But Watson has this curious notion that English has become “the lingua franca of the world—the first mankind has ever known—and more than half of the world’s mail, it is said, is now in English.” Most of that half surely originates outside the British Isles, while the claim that “Britain annually publishes three times as many titles, relative to population, as the United States” is spurious in view of American control of the British publishing industry. I recall the late Bennett Cerf of Random House telling me that by the end of the century there would be only seven book publishers left in Manhattan, and that he intended to make sure he was one of them. There are only a handful of independent book publishers left in England today; even its once flourishing paperback firms are all appendages of some American conglomerate.

The penalty for this industrialization of what was formerly a gentleman’s avocation (Meredith’s Richard Feverel is casually asked by his father if he intends to “publish” when he goes to London) is that writers leave few footprints, or lasting ones, behind. In their day, there was enormous acclaim for the following authors, not one of whom rates a mention in Watson’s pages: Lawrence Durrell, Henry Green (Yorke), Thomas Hinde, Rex Warner, H.E. Bates, Rosamond Lehmann, William Sansom, V.S. Pritchett, Nigel Dennis, Gabriel Fielding. (I merely glance along my shelves as I write.) Doris Lessing and L.P. Hartley receive one non-evaluative mention each, Anthony Burgess little more. Such, too, is the fate of John Le Carre, who brilliantly refined a genre; while a thriller writer of extreme sophistication, Norman Lewis, is not mentioned at all. (I fail to find my erstwhile literary agent, Paul Scott, a very stimulating substitute.) No one in England in this period has altered the course of fiction. As Watson lets drop, “Proust and Joyce were not Englishmen.” Indeed.

When he tackles poetry, Watson is equally hard to follow with sympathy. “The aging W.B. Yeats” apparently “tried to be influenced by Pound.” Did he? Where? Yeats’ last poems, notably the Byzantium pair, are among the finest in the English language. When Yeats died in 1939, “he was treated,” Watson writes, “with only distant and qualified admiration by W.H. Auden.” But that poet’s “In Memory of W.B. Yeats” was among the most moving eulogies written in his time. Baffled bv Betjeman, conned by Connolly (notably over The Outsider), what can one say? Instead, one turns to British drama.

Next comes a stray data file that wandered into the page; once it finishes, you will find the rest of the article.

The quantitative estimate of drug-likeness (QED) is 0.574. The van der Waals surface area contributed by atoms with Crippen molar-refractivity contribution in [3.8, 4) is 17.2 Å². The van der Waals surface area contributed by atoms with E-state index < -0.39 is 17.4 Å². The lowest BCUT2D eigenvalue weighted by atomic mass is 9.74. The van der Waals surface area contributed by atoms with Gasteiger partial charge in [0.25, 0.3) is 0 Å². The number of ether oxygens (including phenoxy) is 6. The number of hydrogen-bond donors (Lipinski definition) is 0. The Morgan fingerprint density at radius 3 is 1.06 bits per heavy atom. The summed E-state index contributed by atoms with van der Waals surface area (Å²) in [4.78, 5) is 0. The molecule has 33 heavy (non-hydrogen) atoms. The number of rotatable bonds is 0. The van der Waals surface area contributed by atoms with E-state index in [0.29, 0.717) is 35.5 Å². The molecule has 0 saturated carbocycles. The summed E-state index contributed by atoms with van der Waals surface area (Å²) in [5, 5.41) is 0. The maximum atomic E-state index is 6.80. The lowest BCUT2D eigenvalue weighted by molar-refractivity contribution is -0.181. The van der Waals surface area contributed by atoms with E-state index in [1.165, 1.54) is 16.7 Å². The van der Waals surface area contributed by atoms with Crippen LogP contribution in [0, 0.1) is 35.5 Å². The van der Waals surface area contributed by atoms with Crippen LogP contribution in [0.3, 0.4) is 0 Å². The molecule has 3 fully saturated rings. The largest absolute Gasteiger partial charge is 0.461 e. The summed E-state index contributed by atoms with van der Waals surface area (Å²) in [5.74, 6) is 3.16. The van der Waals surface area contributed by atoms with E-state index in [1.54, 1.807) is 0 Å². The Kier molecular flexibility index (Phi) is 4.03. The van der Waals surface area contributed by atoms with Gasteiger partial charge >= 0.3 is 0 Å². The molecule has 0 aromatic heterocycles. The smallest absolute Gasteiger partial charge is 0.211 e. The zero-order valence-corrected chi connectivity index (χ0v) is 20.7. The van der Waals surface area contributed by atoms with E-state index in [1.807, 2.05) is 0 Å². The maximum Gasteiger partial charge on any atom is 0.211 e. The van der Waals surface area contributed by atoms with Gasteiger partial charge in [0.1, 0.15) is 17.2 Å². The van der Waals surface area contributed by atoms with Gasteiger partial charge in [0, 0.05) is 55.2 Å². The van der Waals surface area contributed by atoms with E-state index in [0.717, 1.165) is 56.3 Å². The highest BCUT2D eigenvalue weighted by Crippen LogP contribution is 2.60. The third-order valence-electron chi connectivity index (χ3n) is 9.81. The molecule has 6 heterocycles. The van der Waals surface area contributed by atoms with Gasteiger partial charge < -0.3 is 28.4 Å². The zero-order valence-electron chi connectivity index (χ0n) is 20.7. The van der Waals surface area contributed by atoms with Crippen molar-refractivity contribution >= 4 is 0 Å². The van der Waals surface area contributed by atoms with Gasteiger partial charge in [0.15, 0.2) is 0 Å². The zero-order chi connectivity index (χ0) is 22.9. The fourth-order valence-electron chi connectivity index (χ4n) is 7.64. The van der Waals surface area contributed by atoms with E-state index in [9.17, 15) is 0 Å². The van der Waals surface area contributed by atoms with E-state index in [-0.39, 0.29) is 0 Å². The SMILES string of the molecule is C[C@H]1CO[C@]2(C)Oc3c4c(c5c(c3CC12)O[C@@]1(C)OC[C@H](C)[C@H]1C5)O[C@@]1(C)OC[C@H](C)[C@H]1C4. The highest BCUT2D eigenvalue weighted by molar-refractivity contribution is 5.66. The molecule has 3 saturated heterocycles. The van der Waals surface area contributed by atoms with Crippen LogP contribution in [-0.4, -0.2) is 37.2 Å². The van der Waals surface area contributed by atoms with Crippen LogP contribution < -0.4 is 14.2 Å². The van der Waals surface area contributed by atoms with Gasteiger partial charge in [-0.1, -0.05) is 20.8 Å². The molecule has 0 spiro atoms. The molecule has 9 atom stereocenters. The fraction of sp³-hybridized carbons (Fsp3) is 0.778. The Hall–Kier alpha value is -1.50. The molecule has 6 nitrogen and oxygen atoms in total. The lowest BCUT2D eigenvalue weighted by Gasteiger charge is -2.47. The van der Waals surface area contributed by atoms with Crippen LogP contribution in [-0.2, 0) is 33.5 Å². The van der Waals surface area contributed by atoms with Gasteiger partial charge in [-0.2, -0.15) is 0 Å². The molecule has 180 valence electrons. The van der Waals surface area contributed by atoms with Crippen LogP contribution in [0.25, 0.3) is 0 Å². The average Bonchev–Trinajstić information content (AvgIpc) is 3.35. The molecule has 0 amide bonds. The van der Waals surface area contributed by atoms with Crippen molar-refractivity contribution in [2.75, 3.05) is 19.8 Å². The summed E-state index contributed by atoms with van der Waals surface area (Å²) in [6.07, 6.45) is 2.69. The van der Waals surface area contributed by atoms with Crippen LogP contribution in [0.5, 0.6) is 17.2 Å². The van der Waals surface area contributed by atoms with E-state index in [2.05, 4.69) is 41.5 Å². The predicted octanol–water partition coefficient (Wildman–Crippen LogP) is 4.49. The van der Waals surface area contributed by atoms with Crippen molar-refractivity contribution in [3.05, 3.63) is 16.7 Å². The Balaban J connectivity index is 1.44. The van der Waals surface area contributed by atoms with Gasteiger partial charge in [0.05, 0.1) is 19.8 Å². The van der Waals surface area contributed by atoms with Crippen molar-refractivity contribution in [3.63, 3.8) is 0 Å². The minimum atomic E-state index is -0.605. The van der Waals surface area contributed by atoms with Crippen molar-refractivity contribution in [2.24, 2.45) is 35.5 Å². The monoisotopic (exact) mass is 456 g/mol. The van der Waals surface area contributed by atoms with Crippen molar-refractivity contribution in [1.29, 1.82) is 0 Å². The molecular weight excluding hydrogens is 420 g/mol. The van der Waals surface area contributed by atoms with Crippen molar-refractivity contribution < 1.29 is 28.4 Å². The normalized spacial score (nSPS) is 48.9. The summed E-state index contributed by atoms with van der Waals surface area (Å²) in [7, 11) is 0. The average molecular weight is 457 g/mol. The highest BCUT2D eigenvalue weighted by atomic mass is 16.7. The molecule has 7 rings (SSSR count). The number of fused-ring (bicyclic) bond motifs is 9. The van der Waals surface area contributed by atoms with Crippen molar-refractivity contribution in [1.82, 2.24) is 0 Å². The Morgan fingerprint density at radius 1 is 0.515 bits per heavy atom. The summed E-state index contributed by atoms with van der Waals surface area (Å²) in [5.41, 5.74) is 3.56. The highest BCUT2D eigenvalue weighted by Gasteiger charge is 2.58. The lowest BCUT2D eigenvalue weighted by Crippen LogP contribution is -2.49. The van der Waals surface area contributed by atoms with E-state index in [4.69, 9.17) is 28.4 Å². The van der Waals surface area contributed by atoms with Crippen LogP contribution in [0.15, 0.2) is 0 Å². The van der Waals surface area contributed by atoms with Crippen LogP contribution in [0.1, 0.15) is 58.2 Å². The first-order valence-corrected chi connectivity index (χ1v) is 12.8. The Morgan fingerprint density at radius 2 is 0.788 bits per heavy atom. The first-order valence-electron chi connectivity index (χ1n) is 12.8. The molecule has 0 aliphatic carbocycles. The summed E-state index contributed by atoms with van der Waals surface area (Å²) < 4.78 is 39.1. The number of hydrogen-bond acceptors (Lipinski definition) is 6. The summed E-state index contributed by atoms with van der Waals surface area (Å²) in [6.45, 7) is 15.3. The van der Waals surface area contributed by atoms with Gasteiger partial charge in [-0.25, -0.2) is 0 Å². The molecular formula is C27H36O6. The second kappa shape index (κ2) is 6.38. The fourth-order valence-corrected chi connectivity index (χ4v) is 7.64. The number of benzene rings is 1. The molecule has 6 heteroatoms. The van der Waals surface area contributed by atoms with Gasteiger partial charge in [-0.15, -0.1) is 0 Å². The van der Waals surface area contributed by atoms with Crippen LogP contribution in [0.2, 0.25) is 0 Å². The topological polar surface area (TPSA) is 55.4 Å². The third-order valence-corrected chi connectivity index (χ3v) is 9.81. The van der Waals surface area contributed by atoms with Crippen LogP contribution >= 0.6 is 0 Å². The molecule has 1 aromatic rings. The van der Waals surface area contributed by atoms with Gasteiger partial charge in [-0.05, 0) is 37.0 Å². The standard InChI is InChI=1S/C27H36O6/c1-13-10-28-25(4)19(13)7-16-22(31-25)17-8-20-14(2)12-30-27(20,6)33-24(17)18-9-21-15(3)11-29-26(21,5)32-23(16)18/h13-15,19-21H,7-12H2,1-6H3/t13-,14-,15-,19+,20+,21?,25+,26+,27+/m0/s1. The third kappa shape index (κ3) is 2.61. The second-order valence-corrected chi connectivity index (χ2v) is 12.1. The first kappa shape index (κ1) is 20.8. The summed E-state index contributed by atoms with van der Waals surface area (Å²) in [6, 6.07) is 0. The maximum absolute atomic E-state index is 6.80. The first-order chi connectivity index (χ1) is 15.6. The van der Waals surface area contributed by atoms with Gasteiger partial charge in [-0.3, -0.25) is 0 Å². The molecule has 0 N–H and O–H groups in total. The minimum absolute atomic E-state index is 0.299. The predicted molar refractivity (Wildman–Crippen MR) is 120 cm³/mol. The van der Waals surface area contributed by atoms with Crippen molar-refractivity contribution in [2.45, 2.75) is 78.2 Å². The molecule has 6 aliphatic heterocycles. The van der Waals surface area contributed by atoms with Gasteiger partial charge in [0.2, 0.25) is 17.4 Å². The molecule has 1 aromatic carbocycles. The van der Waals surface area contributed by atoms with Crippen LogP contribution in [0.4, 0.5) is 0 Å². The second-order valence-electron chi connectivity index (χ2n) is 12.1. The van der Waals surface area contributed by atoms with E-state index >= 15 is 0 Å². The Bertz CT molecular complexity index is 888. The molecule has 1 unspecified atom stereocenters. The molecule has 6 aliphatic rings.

I was lucky enough to attend an early performance of John Osborne’s seminal Look Back in Anger—which Watson nicely terms “a kitchen-sink version of Private Lives“—at the Royal Court in 1956; and I admit to entertainment (little more) by subsequent fringe theater in England, as also by some postwar cinema there. Thanks to a fine dramatic tradition and intelligent audiences, Albion has enjoyed a rich mine of theatrical originality owing to the presence of such playwrights as Osborne, Wesker, Pinter, Stoppard, Alan Bennett, and Michael Frayn, to say nothing of the sometimes hilarious Joe Orton, murdered in 1967 when in his 30’s (though no Marlowe for all that). Yet can we seriously agree with Watson that, “since the 1960’s the British have had it mostly their own way in the theaters of the West”? Beckett was not British. Nor were Ionesco, Durrenmatt, Genet, Miller, Giraudoux, Sartre, and a dozen others of consequence.

The penultimate chapter of British Literature Since 1945 is the best. It is an excellent generalized essay on feminism, and to some extent the fiction “inspired” by feminism, and it is devoid of the irritating Britain-Is-Best chauvinism that robs so much else in this book of value.


[British Literature Since 1945, by George Watson (New York: St. Martin’s Press) 208 pp., $39.95]